But when our parents died, did we discuss these things?  No.  We knew them.  We savored the small moments.  We shared as many small moments with each other that we knew and lapped up small moments that people shared with us like ice cream cones.

  • My dad taking me out for pie after work and discussing life with me.
  • Mom developing a dance routine for me and my friends.
  • Dad teaching me how to swim, ice skate, and drive.
  • Mom teaching me how to tap dance.  And cartwheel.

It’s the small moments that add up to the narrative arc of life.  Don’t think about adding to your overall narrative, but what small moments can you “write” today?

Selah:  Stop and think about it.

Let no unwholesome word proceed from your mouth, but only such a word as is good for edification according to the need of the moment, so that it will give grace to those who hear. Ephesians 4:29

Small Moments

26 Mar

Small Moments: aka Seed Stories. We have many seeds to plant.

So whether you eat or drink or whatever you do, do it all for the glory of God. 1 Corinthians 10:31

We all have a story.  When we teach students to write their stories we ask them to focus on the small moments.  Sometimes we use the metaphor of seed stories and watermelon stories.

Watermelon stories go like this:  Summer vacation was great.  We went to the beach, and then we hiked, and then we went out to eat, and then we visited Disney World.  Yadda yadda.

Seed stories are small moments that take on an importance when they’re looked at carefully.  For example, you might write about a moment on the beach where you felt completely at peace watching the children play and the waves come in.

If we are to do everything to the glory of God, small moments are important.  We even eat and drink to the glory of God.  I treasure these small moments–these seed stories–in my heart:

  • When my grandson was saved because he read about his grandpa’s salvation in a book that I wrote for him.
  • Reading to my four grandchildren who were strewn around me like kittens.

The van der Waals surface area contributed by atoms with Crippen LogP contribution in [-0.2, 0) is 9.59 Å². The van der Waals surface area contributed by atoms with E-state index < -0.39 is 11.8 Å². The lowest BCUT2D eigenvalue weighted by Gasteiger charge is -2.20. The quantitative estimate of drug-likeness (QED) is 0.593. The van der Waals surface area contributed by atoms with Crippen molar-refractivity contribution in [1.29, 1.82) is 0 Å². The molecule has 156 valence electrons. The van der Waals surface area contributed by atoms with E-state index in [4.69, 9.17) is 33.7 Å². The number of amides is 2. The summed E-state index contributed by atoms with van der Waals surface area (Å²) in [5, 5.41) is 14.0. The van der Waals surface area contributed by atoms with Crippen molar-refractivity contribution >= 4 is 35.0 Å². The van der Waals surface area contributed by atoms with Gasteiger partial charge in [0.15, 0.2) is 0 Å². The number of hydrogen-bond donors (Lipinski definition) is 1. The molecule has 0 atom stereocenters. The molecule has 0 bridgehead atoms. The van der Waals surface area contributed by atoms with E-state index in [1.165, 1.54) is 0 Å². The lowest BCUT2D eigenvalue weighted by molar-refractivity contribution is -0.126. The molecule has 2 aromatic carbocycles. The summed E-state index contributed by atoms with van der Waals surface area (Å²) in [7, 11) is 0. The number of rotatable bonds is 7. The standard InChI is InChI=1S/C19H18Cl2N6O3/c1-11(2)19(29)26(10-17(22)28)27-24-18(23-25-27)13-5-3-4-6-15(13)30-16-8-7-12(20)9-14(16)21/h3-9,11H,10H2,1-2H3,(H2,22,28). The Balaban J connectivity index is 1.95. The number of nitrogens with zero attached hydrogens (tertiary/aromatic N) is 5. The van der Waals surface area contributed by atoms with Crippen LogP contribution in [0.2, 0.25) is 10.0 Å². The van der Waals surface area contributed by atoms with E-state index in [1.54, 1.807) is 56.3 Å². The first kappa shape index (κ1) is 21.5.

• Mike and I studying a complex verse together.
  • Preparing dinner for my guests.
  • Taking my grand-daughters (at least the three who would appreciate it) out for dessert at a fancy restaurant, giving them flowers, and reading a book about how much God loves them while we waited for dessert.

I’m not tooting my own horn.  We all have small moments worth treasuring.  As we make God’s presence visible in our relationships we glorify Him!  Let’s challenge ourselves to focus on revealing Him to others today and the seeds will be as the seeds of a dandelion, flying this way and that to be planted in the lives of others.  What small moments are you treasuring today?

I planted the seed, Apollos [or someone else] watered it, but God has been making it grow.  1 Cor. 3:6

Photo courtesy of:

Am I Loving Enough?

24 Mar

Love others





The rule for all of us is perfectly simple.  Do not waste time bothering whether you “love” your neighbor; act as if you did.  As soon as we do this we find one of the great secrets.  When you are behaving as if you loved someone, you will presently come to love him.  If you injure someone you dislike, you will find yourself disliking him more.  If you do him a good turn, you will find yourself disliking him less. –C.S. Lewis

I remember hearing a message once called “Fake It Until You Make It.”  That message always bothered me.  But I don’t think this is what C.S. Lewis is saying here.  I think he’s talking about the fact that the Biblical definition of love is about actions not feelings.  Let’s take action today.  Bring someone a cup of coffee.  Cook someone’s favorite meal.  Smile.  Send an encouraging e-mail.  Have fun.

Photo courtesy:

What is Your Mood Today?

20 Mar

One thing doesn't change

Faith, in the sense in which I am here using the word, is the art of holding on to things your reason has once accepted, in spite of your changing moods.  For moods will change, whatever view your reason takes.  I know that by experience.

Now that I am a Christian I do have moods in which the whole thing looks very improbable:  but when I was an atheist I had moods in which Christianity looked terribly probable.  This rebellion of your moods against your real self is going to come anyway.  That is why Faith is such a necessary virtue:  unless you teach your moods “where they get off,” you can never be either a sound Christian or even a sound atheist, but just a creature dithering to and fro with its beliefs really dependent on the weather and the state of its digestion. –C.S. Lewis Mere Christianity

Ahab went home in a black mood, sulking over Naboth the Jezreelite’s words, “I’ll never turn over my family inheritance to you.” He went to bed, stuffed his face in his pillow, and refused to eat. 1 Kings 21:3b MSG

Have you ever gone home, stuffed your face in your pillow, and refused to eat?  Or left the house skipping because of a de-lovely breeze, colorful sunrise, and chattering morning birds?  Our days are greatly affected by our moods, which are by definition changeable; but there is something that is unchanging:  God and His love for us.

But I have trusted in Your faithful love.  Psalm 13:5

Just today I was reading about Dietrich Bonhoeffer who struggled with melancholy all of his life.  But.  He believed in God and His love.  And so can we!